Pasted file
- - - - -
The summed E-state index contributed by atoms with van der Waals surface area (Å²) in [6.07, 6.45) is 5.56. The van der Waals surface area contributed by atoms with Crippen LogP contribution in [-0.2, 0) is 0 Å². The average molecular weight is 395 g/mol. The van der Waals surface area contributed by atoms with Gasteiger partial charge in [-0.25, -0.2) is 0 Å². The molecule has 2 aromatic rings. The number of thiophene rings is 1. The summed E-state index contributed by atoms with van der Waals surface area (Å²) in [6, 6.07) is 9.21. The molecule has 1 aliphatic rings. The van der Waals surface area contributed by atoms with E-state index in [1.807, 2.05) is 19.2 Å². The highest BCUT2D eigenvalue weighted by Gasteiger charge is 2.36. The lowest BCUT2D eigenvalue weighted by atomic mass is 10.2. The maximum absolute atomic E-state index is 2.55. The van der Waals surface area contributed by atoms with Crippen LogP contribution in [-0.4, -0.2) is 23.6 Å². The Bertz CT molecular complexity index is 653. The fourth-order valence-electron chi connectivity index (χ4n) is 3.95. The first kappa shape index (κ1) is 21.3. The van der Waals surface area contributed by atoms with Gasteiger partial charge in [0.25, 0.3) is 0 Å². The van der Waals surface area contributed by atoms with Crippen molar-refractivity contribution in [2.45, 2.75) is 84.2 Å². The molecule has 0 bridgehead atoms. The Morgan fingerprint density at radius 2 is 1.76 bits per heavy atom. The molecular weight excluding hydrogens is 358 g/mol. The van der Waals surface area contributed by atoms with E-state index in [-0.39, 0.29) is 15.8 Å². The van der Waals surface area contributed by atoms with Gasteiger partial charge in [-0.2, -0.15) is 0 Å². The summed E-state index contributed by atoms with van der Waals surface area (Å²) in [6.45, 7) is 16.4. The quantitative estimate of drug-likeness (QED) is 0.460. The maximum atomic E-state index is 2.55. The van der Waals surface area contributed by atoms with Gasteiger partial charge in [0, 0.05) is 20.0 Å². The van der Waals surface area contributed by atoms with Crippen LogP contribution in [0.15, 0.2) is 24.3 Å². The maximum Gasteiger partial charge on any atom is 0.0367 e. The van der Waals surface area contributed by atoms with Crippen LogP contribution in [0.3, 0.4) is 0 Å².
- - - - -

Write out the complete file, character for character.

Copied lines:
The summed E-state index contributed by atoms with van der Waals surface area (Å²) in [6.07, 6.45) is 5.56. The van der Waals surface area contributed by atoms with Crippen LogP contribution in [-0.2, 0) is 0 Å². The average molecular weight is 395 g/mol. The van der Waals surface area contributed by atoms with Gasteiger partial charge in [-0.25, -0.2) is 0 Å². The molecule has 2 aromatic rings. The number of thiophene rings is 1. The summed E-state index contributed by atoms with van der Waals surface area (Å²) in [6, 6.07) is 9.21. The molecule has 1 aliphatic rings. The van der Waals surface area contributed by atoms with E-state index in [1.807, 2.05) is 19.2 Å². The highest BCUT2D eigenvalue weighted by Gasteiger charge is 2.36. The lowest BCUT2D eigenvalue weighted by atomic mass is 10.2. The maximum absolute atomic E-state index is 2.55. The van der Waals surface area contributed by atoms with Crippen LogP contribution in [-0.4, -0.2) is 23.6 Å². The Bertz CT molecular complexity index is 653. The fourth-order valence-electron chi connectivity index (χ4n) is 3.95. The first kappa shape index (κ1) is 21.3. The van der Waals surface area contributed by atoms with Gasteiger partial charge in [0.25, 0.3) is 0 Å². The van der Waals surface area contributed by atoms with Crippen molar-refractivity contribution in [2.45, 2.75) is 84.2 Å². The molecule has 0 bridgehead atoms. The Morgan fingerprint density at radius 2 is 1.76 bits per heavy atom. The molecular weight excluding hydrogens is 358 g/mol. The van der Waals surface area contributed by atoms with E-state index in [-0.39, 0.29) is 15.8 Å². The van der Waals surface area contributed by atoms with Gasteiger partial charge in [-0.2, -0.15) is 0 Å². The summed E-state index contributed by atoms with van der Waals surface area (Å²) in [6.45, 7) is 16.4. The quantitative estimate of drug-likeness (QED) is 0.460. The maximum atomic E-state index is 2.55. The van der Waals surface area contributed by atoms with Gasteiger partial charge in [0, 0.05) is 20.0 Å². The van der Waals surface area contributed by atoms with Crippen LogP contribution in [0.15, 0.2) is 24.3 Å². The maximum Gasteiger partial charge on any atom is 0.0367 e. The van der Waals surface area contributed by atoms with Crippen LogP contribution in [0.3, 0.4) is 0 Å².